The American Academy of Pediatrics recommends that children who have been adopted or emigrated from countries where lead poisoning is prevalent should be screened for elevated BLLs (9). CDC recommends that young children at high risk for lead exposure be screened with a blood lead test (10). Accordingly, international adoptees from countries where lead poisoning is prevalent should receive a blood lead test after arrival in the United States. Some adopted children have had high enough levels to warrant chelation therapy (greater than or equal to 45 micrograms/dL). Children with elevated BLLs should receive follow-up medical attention that adheres to CDC guidelines and state and local policies and laws, and their families should receive information on the prevention of lead poisoning (10). For children with BLLs high enough to warrant source investigation, investigators should consider that lead exposure may have occurred before arrival in the United States in addition to considering sources of lead exposure in the current environment.

References

  1. Aronson JE, Johnson DE, Hostetter MK, et al. Lead poisoning in children adopted from China [Abstract]. San Francisco, California: Pediatric Academic Society Meeting, May 1999.
  2. CDC. Preventing lead poisoning in young children. Atlanta, Georgia: US Department of Health and Human Services, Public Health Service, CDC, 1991.
  3. Bureau of Consular Affairs. Report of the VISA Office, 1997. Washington, DC: US State Department, 1998; US State Department publication no. 10577.
  4. Hossetter MK, Iverson S, Thomas W, et al. Medical evaluation of internationally adopted children. N Engl J Med 1991;325:479-85.
  5. CDC. Technical instructions for medical examination of aliens. Atlanta, Georgia: US Department of Health and Human Services, Public Health Service, CDC, June 1991.
  6. Joint Council on International Children s Services Education Committee. The adoptive parent preparation system. Cheverly, Maryland: Joint Council on International Children s Services, 1998.
  7. Pirkle JL, Kaufmann RB, Brody DJ. Exposure of the U.S. population to lead, 1991-1994. Environ Health Perspect 1998;106:745-50.
  8. Yan CH, Shen XM, Zhang YW, et al. The epidemiological study of children s blood lead levels and risk factors in Shanghai City. Chinese Journal of Pediatrics 1998;36:142-5.
  9. American Academy of Pediatrics. Screening for elevated blood lead levels. Pediatrics 1998;101:1072-8.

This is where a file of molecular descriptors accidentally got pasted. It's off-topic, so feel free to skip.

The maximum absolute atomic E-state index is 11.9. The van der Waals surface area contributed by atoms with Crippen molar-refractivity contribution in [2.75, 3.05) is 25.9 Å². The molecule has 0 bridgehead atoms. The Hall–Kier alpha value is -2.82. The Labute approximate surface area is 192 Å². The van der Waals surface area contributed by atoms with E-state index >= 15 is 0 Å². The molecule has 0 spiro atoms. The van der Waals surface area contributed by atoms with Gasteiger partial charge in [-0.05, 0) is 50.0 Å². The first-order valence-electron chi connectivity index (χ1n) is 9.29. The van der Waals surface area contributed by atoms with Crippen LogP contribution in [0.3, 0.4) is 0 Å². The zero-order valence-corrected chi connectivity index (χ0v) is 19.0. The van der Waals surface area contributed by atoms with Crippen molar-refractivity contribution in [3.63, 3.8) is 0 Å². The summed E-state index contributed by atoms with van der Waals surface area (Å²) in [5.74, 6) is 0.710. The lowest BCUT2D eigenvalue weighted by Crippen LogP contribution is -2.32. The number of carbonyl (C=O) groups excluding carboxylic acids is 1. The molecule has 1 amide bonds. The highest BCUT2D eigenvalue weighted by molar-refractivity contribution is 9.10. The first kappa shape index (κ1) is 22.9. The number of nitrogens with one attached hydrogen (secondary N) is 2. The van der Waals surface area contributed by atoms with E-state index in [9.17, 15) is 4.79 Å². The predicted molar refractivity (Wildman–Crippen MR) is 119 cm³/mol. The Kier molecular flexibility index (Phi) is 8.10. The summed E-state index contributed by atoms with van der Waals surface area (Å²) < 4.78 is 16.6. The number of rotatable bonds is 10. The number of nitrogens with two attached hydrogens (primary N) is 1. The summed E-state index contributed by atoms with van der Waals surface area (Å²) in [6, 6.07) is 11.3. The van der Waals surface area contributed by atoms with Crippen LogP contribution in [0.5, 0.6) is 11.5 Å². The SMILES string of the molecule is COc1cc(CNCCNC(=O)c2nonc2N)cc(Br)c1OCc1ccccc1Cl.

10. CDC. Screening young children for lead poisoning: guidance for state and local public health officials. Atlanta, Georgia: US Department of Health and Human Services, CDC, 1997.


Table 1

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TABLE 1. Blood levels (BLLs) among internationally adopted children from Asia, Eastern Europe, and Central and South America -- United States, 1991-1999

   

Elevated BLLs

           

Country of origin

No. tested

No.

(%)

Highest reported BLL (ug/dL)

No. weeks tested after arrival in U.S.

% tested within 4 weeks of arrival

Mean age (range) in mos.

Years of immigration

Reporting site*

ASIA

                 

China

138

2

( 1)

15

0- 36

79%

15 ( 8- 96)

1996-99

(1)

 

48

3

( 6)

14

0- 50

55%

18 ( 6- 75)

1996-98

(2)

 

30

2

( 7)

19

2- 50

70%

22 (10- 96)

1997-99

(3)

 

25

2

( 8)

24

2- 50

70%

22 (10- 96)

1997-99

(4)

 

184

21

(11)

54

0- 2

100%

16 ( 4- 43)

1994-98

(5)

 

92

10

(11)

50

0- 16

--

14 ( 3- 39)

1991-98

(6)

 

60

7

(12)

23

0- 25

98%

12 ( 5- 54)

1994-99

(7)

 

83

11

(13)

25

0-165

75%

16 ( 5- 57)

1992-98

(8)

 

223

29

(13)

50

0-160

51%

25 ( 2- 57)

1993-96

(9)

Cambodia

71

5

( 7)

27

0- 38

79%

11 ( 3- 54)

1997-99

(9)

Asia (excluding China)

47

1

( 2)

10

0-156

--

-- ( 4-123)

1987-98

(6)

EASTERN EUROPE

                 

Russia

219

2

( 1)

12

0- 2

100%

27 --

1993-99

(5)

 

74

1

( 1)

12

0-106

85%

23 ( 5-125)

1991-98

(8)

 

57

1

( 2)

15

0- 52

45%

32 ( 6-105)

1996-98

(2)

 

41

1

( 2)

14

3- 20

71%

13 ( 7-108)

1997-99

(1)

 

81

2

( 3)

11

0-120

83%

23 ( 5- 88)

1996-99

(3)

 

85

4

( 5)

11

0-244

--

-- ( 3-108)

1992-98

(6)

Eastern Europe (excluding Russia)

33

1

( 3)

11

1-195

35%

46 (13-150)

1994-98

(2)

 

74

5

( 7)

15

0-248

--

-- ( 1- 93)

1989-97

(6)

CENTRAL AND SOUTH AMERICA

95

1

( 1)

22

0-424

--

-- ( 1-106)

1982-97

(6)

*1) J Bledsoe, MD, Department of Pediatrics, University of Washington, Seattle, Washington; 2) D Johnson, MD, M Hostetter, MD, University of Minnesota International Adoption Clinic, Minneapolis, Minnesota; 3) A Mandalaskas, MD, K Olness, MD, Rainbow Center for International Child Health, Case Western University, Cleveland, Ohio; 4) T Ochs, MD, Chicago, Illinois; 5) JE Aronson, DO, AM Smith, V Kothari, M Alonso, International Adoption Medical Consultation Services, Pediatric Infectious Diseases, Winthrop University Hospital, Mineola, New York; 6) L Miller, MD, International Adoption Clinic, New England Medical Center, Boston, Massachusetts; 7) M Traister, MD, Pediatric and Adolescent Medicine, Hartsdale, New York; 8) D Johnson, MD, University of Minnesota International Adoption Clinic (survey of pediatric providers); and 9) N Hendrie, MD, The Sharing Foundation, Woolrich, Maine (survey of pediatric providers).